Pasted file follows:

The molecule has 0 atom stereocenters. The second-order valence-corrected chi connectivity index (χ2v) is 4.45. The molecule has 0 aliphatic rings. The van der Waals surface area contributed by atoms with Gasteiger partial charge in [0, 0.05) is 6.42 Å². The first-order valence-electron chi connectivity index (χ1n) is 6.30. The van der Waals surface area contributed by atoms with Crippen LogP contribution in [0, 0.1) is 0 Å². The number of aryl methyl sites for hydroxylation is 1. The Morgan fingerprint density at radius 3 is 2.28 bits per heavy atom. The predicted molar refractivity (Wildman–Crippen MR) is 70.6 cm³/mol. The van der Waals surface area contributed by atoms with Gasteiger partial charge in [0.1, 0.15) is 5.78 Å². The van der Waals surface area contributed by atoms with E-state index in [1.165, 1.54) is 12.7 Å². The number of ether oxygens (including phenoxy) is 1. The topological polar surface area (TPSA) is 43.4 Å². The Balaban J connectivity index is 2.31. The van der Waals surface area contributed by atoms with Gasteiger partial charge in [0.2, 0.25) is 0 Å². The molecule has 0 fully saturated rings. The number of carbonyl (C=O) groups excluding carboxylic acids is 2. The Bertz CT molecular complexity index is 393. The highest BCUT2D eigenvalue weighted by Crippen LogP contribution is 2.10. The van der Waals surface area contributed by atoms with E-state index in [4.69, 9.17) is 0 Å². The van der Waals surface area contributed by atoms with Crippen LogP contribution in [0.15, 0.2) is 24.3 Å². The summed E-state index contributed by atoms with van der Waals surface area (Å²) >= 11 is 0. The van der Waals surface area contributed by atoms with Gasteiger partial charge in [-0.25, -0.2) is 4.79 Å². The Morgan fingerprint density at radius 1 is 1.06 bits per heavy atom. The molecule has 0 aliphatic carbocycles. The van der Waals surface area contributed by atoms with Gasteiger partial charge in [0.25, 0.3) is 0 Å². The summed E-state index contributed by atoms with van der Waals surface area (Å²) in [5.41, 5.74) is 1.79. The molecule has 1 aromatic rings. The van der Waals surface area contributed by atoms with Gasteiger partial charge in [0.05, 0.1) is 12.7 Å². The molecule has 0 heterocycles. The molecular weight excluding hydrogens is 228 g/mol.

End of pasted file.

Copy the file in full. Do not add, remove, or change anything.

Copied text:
The molecule has 0 atom stereocenters. The second-order valence-corrected chi connectivity index (χ2v) is 4.45. The molecule has 0 aliphatic rings. The van der Waals surface area contributed by atoms with Gasteiger partial charge in [0, 0.05) is 6.42 Å². The first-order valence-electron chi connectivity index (χ1n) is 6.30. The van der Waals surface area contributed by atoms with Crippen LogP contribution in [0, 0.1) is 0 Å². The number of aryl methyl sites for hydroxylation is 1. The Morgan fingerprint density at radius 3 is 2.28 bits per heavy atom. The predicted molar refractivity (Wildman–Crippen MR) is 70.6 cm³/mol. The van der Waals surface area contributed by atoms with Gasteiger partial charge in [0.1, 0.15) is 5.78 Å². The van der Waals surface area contributed by atoms with E-state index in [1.165, 1.54) is 12.7 Å². The number of ether oxygens (including phenoxy) is 1. The topological polar surface area (TPSA) is 43.4 Å². The Balaban J connectivity index is 2.31. The van der Waals surface area contributed by atoms with Gasteiger partial charge in [0.2, 0.25) is 0 Å². The molecule has 0 fully saturated rings. The number of carbonyl (C=O) groups excluding carboxylic acids is 2. The Bertz CT molecular complexity index is 393. The highest BCUT2D eigenvalue weighted by Crippen LogP contribution is 2.10. The van der Waals surface area contributed by atoms with E-state index in [4.69, 9.17) is 0 Å². The van der Waals surface area contributed by atoms with Crippen LogP contribution in [0.15, 0.2) is 24.3 Å². The summed E-state index contributed by atoms with van der Waals surface area (Å²) >= 11 is 0. The van der Waals surface area contributed by atoms with Gasteiger partial charge in [-0.25, -0.2) is 4.79 Å². The Morgan fingerprint density at radius 1 is 1.06 bits per heavy atom. The molecule has 0 aliphatic carbocycles. The van der Waals surface area contributed by atoms with Gasteiger partial charge in [0.25, 0.3) is 0 Å². The summed E-state index contributed by atoms with van der Waals surface area (Å²) in [5.41, 5.74) is 1.79. The molecule has 1 aromatic rings. The van der Waals surface area contributed by atoms with Gasteiger partial charge in [0.05, 0.1) is 12.7 Å². The molecule has 0 heterocycles. The molecular weight excluding hydrogens is 228 g/mol.